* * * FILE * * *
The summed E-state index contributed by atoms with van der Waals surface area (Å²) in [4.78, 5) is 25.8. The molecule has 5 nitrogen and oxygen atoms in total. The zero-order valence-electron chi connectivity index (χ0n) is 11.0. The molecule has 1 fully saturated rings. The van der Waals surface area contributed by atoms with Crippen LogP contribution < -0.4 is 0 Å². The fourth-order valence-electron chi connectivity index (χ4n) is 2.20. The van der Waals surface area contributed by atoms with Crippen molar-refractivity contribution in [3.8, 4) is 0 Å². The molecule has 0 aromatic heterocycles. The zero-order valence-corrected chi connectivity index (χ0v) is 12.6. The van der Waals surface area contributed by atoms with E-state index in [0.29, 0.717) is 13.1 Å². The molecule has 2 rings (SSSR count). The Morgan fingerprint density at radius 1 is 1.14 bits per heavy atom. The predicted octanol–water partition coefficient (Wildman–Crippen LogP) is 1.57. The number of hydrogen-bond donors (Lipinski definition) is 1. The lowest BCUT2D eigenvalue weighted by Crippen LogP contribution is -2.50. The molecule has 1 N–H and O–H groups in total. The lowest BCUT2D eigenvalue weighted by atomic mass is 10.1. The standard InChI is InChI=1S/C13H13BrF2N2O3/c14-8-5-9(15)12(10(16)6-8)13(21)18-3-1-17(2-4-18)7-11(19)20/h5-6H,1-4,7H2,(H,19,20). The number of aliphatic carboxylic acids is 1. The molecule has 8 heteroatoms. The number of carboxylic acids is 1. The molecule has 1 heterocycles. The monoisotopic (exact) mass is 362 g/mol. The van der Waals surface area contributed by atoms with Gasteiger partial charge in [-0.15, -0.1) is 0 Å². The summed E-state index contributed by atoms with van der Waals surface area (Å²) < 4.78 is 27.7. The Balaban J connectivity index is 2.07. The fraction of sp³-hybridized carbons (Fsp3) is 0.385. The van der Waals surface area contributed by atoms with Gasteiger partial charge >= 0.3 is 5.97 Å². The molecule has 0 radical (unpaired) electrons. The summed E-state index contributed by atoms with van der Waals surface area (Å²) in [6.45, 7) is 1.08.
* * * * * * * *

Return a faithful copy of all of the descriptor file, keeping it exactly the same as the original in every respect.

The summed E-state index contributed by atoms with van der Waals surface area (Å²) in [4.78, 5) is 25.8. The molecule has 5 nitrogen and oxygen atoms in total. The zero-order valence-electron chi connectivity index (χ0n) is 11.0. The molecule has 1 fully saturated rings. The van der Waals surface area contributed by atoms with Crippen LogP contribution < -0.4 is 0 Å². The fourth-order valence-electron chi connectivity index (χ4n) is 2.20. The van der Waals surface area contributed by atoms with Crippen molar-refractivity contribution in [3.8, 4) is 0 Å². The molecule has 0 aromatic heterocycles. The zero-order valence-corrected chi connectivity index (χ0v) is 12.6. The van der Waals surface area contributed by atoms with E-state index in [0.29, 0.717) is 13.1 Å². The molecule has 2 rings (SSSR count). The Morgan fingerprint density at radius 1 is 1.14 bits per heavy atom. The predicted octanol–water partition coefficient (Wildman–Crippen LogP) is 1.57. The number of hydrogen-bond donors (Lipinski definition) is 1. The lowest BCUT2D eigenvalue weighted by Crippen LogP contribution is -2.50. The molecule has 1 N–H and O–H groups in total. The lowest BCUT2D eigenvalue weighted by atomic mass is 10.1. The standard InChI is InChI=1S/C13H13BrF2N2O3/c14-8-5-9(15)12(10(16)6-8)13(21)18-3-1-17(2-4-18)7-11(19)20/h5-6H,1-4,7H2,(H,19,20). The number of aliphatic carboxylic acids is 1. The molecule has 8 heteroatoms. The number of carboxylic acids is 1. The molecule has 1 heterocycles. The monoisotopic (exact) mass is 362 g/mol. The van der Waals surface area contributed by atoms with Gasteiger partial charge in [-0.15, -0.1) is 0 Å². The summed E-state index contributed by atoms with van der Waals surface area (Å²) < 4.78 is 27.7. The Balaban J connectivity index is 2.07. The fraction of sp³-hybridized carbons (Fsp3) is 0.385. The van der Waals surface area contributed by atoms with Gasteiger partial charge >= 0.3 is 5.97 Å². The molecule has 0 radical (unpaired) electrons. The summed E-state index contributed by atoms with van der Waals surface area (Å²) in [6.45, 7) is 1.08.